Fishing season is starting. I got a good deal on this old Abel Big Game Standard Arbor Pt.5 Fly Fishing Reel at the Oakland Museum of California’s White Elephant Sale.
I’ll probably use it on larger rivers with my 5 and 6 weight rods – it has a more substantial cork drag system and a little more room for backing than my 17 grams lighter Abel TR1. Now all I need to do is find a new reel seat for my Angler’s Roost 5 weight.
The Shepaug River, near Washington, Connecticut, is a tributary of the Housatonic River. The Housatonic River runs from western Massachussets through southern Connecticut.
George Black, the author of The Trout Pool Paradox: The American Lives of Three Rivers, writes about the Shepaug: “In springtime, the river is like the Platonic ideal of a trout stream, as it rushes through places called Steep Rock and Hidden Valley.”
On my drives from New York City to the Catskills to go fishing on the Beaverkill River, I always took Route 17, because it was a little more interesting.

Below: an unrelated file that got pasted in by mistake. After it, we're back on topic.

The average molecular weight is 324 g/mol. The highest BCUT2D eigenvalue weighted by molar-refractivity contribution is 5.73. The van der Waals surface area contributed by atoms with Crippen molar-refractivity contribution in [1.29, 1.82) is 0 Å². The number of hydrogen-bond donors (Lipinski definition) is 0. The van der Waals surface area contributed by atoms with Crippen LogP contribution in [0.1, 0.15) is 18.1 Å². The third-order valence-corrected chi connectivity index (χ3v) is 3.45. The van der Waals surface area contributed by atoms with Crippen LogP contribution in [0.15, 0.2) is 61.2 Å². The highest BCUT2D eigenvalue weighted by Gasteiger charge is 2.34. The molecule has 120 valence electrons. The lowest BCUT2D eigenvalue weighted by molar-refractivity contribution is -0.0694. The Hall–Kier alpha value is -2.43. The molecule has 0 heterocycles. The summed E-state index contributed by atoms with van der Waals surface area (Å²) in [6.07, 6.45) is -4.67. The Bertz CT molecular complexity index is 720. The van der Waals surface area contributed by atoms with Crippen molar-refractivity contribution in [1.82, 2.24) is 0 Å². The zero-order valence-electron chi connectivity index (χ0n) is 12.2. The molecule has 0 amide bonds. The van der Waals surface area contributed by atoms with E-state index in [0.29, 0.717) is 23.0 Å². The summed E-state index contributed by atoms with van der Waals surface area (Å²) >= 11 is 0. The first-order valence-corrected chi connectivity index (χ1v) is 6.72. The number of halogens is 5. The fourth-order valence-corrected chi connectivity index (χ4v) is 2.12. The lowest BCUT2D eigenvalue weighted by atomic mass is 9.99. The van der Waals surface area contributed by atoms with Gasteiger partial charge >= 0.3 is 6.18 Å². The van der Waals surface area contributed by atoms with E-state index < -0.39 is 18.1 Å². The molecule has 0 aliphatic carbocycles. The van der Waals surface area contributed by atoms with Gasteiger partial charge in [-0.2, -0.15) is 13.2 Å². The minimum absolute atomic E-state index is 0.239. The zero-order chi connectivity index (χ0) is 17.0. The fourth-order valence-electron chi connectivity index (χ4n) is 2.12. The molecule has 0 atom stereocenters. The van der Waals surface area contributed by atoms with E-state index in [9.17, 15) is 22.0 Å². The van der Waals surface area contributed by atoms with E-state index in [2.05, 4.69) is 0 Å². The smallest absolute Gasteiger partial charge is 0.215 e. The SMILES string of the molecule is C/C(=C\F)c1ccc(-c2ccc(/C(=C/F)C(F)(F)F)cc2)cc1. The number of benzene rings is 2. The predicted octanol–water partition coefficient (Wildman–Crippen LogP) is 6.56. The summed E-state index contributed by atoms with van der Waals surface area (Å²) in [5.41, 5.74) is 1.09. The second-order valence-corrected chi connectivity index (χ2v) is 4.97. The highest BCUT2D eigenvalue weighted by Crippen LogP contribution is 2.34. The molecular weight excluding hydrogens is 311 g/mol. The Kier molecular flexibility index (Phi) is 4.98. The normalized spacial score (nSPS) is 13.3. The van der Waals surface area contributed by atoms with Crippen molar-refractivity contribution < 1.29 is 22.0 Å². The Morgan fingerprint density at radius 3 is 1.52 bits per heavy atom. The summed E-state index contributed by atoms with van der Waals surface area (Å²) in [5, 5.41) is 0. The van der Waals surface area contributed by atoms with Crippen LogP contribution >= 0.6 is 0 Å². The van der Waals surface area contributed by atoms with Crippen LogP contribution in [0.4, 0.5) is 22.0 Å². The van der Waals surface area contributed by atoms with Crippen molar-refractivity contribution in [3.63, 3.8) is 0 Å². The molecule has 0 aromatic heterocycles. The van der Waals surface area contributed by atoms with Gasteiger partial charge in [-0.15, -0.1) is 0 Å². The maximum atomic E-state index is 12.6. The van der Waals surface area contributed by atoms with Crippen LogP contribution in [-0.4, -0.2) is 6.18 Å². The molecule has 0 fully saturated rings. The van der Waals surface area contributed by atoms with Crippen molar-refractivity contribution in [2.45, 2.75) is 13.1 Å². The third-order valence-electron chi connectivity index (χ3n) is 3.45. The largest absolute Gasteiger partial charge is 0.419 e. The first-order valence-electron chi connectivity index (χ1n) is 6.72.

Off the George Washington Bridge, I’d take Route 4 in New Jersey and then NJ 17 near the Garden State Plaza. Once I crossed back into New York near Suffern, the surroundings started to change from urban to rural.
On Route 17 in Southfields, New York, was The Red Apple Rest. I probably first went by there in the late 70’s. I took this photograph around 1979. The Red Apple Rest closed in 2006.
Joseph Berger at the NY Times wrote about the Red Apple Rest’s location: “What made the Red Apple so essential a summertime port of call was not so much its food as its location. Before the New York State Thruway opened in 1956, the ride up to the mountains along the old Route 17 could take four or five hours and the Red Apple Rest was almost exactly halfway. While there were three or four other pit stops, the Red Apple, watched over by its founder, Reuben Freed, became the place to go.“